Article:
Amtrak was recently in the news for an accident between one of its trains and a semi-truck. A truck in Fresno collided with an Amtrak train which derailed the train, caused minor injuries among passengers and left the semi truck driver trapped in his vehicle. Two train cars were pushed onto its side by the accident – leaving a startled and scared group of passengers and employees. Authorities are investigating the incident to determine what caused it. The driver, identified as Macario Medina, is under investigation.
While Amtrak does not appear to have any fault in the incident it does point to recent issues the company has been having with its employee abuse of drugs and alcohol. The Inspector General conducted a study into the behavior of Amtrak employees and found that since 2006 the use of drugs and alcohol has steadily risen. On an article in the Digital Journal “Today Amtrak employees stand at a fail rate 51% higher than the national average for railway companies in the area of drug testing. The majority of employees that have failed drug tests have tested positive for cocaine and marijuana in their system. Bearing in mind that these tests are usually done when the employee is at work, and hence engaged in the activities they would normally perform to get consumers safely to their destination, it is a safe assumption that Amtrak employees are 51% more likely to be high or drunk when operating or supporting operations on a train.”
These two issues may seem separate but they are completely intertwined as they all relate to employer liability. When employees are on the clock they are your responsibility. In the crash both Amtrak and the trucking company have liability for the injuries sustained by there employees and passengers. While Amtrak may not be at fault in this particular incident the alarming rate of drug and alcohol abuse by its employees will likely lead to additional accidents.
Employers need systems in place to protect themselves against workplace accidents caused by negligent employees.
- Employee Handbook. If you don’t have one – create it. Make sure to have a drug and alcohol policy forbidding its use while employees are on the clock or at work facilities.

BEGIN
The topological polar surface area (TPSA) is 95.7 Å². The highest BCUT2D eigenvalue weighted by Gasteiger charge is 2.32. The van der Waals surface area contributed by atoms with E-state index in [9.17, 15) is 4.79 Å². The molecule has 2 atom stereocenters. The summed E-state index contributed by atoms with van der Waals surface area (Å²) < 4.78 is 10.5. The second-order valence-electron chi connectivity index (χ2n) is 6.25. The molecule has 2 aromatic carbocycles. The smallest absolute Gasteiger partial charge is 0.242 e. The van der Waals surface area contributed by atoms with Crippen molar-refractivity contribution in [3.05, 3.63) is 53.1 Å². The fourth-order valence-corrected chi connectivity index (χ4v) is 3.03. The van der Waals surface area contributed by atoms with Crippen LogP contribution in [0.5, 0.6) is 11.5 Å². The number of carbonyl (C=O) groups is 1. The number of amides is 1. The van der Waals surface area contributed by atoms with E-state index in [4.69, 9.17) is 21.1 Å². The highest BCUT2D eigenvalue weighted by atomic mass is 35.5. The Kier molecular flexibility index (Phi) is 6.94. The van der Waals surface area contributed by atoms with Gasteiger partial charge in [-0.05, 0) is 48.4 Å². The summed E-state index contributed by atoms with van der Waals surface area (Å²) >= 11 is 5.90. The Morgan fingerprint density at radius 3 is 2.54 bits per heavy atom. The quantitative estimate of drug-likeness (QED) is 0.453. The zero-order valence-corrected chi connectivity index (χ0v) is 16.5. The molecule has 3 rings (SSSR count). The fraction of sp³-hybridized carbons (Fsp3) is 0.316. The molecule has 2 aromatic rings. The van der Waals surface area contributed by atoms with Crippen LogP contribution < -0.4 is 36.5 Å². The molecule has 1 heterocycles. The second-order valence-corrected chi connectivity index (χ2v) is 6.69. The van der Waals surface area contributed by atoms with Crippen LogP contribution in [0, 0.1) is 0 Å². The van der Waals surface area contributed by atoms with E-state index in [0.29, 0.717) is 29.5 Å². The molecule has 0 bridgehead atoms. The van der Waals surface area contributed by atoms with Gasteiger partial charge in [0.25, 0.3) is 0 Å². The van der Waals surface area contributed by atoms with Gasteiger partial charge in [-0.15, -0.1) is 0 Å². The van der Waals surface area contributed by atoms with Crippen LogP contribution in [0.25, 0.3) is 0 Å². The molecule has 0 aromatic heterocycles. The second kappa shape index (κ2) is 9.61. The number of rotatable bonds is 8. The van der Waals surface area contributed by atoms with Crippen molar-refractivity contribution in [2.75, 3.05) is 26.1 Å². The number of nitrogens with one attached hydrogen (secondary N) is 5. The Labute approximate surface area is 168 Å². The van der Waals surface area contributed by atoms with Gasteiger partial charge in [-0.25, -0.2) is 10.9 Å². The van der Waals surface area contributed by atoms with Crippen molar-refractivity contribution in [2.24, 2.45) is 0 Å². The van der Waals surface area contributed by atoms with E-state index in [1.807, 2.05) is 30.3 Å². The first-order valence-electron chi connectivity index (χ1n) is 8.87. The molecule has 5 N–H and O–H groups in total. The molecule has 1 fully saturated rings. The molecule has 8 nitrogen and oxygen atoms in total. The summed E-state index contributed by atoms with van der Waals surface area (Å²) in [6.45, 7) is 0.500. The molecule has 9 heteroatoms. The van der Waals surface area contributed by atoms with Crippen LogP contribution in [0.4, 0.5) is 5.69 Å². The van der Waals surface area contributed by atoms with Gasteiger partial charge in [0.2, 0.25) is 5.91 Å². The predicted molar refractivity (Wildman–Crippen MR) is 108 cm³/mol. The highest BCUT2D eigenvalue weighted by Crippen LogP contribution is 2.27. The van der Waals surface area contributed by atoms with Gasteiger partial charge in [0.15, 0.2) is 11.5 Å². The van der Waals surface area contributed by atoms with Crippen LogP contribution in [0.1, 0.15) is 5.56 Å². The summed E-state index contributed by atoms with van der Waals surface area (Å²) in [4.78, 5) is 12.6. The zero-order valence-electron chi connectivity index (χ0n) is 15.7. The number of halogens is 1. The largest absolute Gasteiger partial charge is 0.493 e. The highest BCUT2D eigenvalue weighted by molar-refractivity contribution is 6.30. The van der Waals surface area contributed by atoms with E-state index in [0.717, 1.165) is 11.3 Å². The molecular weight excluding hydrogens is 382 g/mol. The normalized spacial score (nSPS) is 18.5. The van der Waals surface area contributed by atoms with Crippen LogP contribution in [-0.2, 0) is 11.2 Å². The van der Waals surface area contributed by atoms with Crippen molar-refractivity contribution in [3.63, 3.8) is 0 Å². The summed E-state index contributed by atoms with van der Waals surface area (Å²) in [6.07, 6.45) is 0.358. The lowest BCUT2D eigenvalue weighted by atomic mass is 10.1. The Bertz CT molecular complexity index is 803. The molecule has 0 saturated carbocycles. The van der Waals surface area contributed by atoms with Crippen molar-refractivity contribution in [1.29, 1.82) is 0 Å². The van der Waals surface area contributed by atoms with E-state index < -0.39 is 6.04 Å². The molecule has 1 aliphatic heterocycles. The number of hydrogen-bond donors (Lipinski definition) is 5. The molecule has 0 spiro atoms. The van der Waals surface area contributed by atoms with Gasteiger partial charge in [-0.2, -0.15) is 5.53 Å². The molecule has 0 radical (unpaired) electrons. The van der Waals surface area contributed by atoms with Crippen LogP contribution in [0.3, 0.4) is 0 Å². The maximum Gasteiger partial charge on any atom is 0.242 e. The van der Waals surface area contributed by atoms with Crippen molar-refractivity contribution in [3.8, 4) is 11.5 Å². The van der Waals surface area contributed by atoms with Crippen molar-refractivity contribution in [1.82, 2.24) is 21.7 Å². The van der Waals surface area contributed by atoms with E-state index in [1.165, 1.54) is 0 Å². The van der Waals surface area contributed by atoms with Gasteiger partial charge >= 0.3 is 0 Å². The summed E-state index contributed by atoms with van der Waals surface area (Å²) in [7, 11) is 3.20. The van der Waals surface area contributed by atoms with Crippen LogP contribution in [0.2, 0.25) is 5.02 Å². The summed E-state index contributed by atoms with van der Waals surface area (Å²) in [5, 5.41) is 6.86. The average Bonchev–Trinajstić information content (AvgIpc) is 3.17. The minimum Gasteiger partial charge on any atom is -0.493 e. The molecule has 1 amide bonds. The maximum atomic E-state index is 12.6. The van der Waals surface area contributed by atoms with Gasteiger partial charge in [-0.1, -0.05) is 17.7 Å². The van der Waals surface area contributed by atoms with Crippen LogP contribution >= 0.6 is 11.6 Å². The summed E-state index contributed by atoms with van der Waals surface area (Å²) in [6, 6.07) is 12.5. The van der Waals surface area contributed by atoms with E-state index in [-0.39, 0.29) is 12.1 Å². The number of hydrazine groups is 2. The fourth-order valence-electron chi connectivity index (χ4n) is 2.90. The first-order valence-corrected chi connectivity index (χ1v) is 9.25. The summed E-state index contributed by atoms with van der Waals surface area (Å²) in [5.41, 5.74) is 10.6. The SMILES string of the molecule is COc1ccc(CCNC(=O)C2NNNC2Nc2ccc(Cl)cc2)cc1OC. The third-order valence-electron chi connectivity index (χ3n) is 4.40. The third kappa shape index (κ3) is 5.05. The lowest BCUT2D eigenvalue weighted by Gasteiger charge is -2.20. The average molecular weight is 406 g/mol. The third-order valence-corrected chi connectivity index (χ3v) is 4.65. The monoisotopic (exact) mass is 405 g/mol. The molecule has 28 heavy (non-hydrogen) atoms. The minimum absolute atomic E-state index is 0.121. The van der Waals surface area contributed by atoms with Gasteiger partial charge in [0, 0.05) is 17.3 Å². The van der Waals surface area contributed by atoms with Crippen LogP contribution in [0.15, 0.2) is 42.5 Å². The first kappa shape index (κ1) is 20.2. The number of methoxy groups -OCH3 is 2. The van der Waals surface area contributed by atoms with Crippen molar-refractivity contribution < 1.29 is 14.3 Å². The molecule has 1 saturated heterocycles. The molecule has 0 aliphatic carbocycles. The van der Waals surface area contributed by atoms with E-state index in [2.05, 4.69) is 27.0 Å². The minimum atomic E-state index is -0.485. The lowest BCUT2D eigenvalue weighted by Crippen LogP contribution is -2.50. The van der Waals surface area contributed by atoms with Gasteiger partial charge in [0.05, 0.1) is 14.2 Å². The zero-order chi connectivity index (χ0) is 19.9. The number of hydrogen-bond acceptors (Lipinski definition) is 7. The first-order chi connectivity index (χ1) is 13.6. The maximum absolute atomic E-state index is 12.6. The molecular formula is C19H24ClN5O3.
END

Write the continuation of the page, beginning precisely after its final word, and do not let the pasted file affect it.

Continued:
- Deal with Problems Immediately. If you become aware that an employee is acting negligently or putting themselves, their coworkers or clients at risk counsel them out of a job. It is not worth potential liability to keep an employee – hoping they will change their behavior.
- Training. Teach employees how to avoid an accident – both at work facilities and while driving. Some employers may want to send drivers to defensive driving school as a precautionary measure.
- Accident Preparedness. If an accident does occur your employees need to know what to do. On their blog attorneys Millar & Mixon recommend “Take pictures of the scene with your phone. Photograph both of your vehicles from various angles (up close and far away), the road going both directions, street signs and anything else that would tell the story of where and how it happened.”
Through implementing policies and procedures aimed at reducing accidents employers can limit their liability. The best way to do this is by reducing the opportunity for accidents to occur in the first place. According to attorneys Davis, Saperstein & Solomon slip and fall accidents alone account for 1 million visits to the Emergency Room every year making it important for employee handbooks to address every aspect of employee safety. Also limit the amount that your employees have to drive and let go of employees using drugs and alcohol while on the job. You cannot completely eliminate your employer liability so also invest in an insurance policy that covers you. As a business owner you worked hard to build your company. Do not leave it open to risk.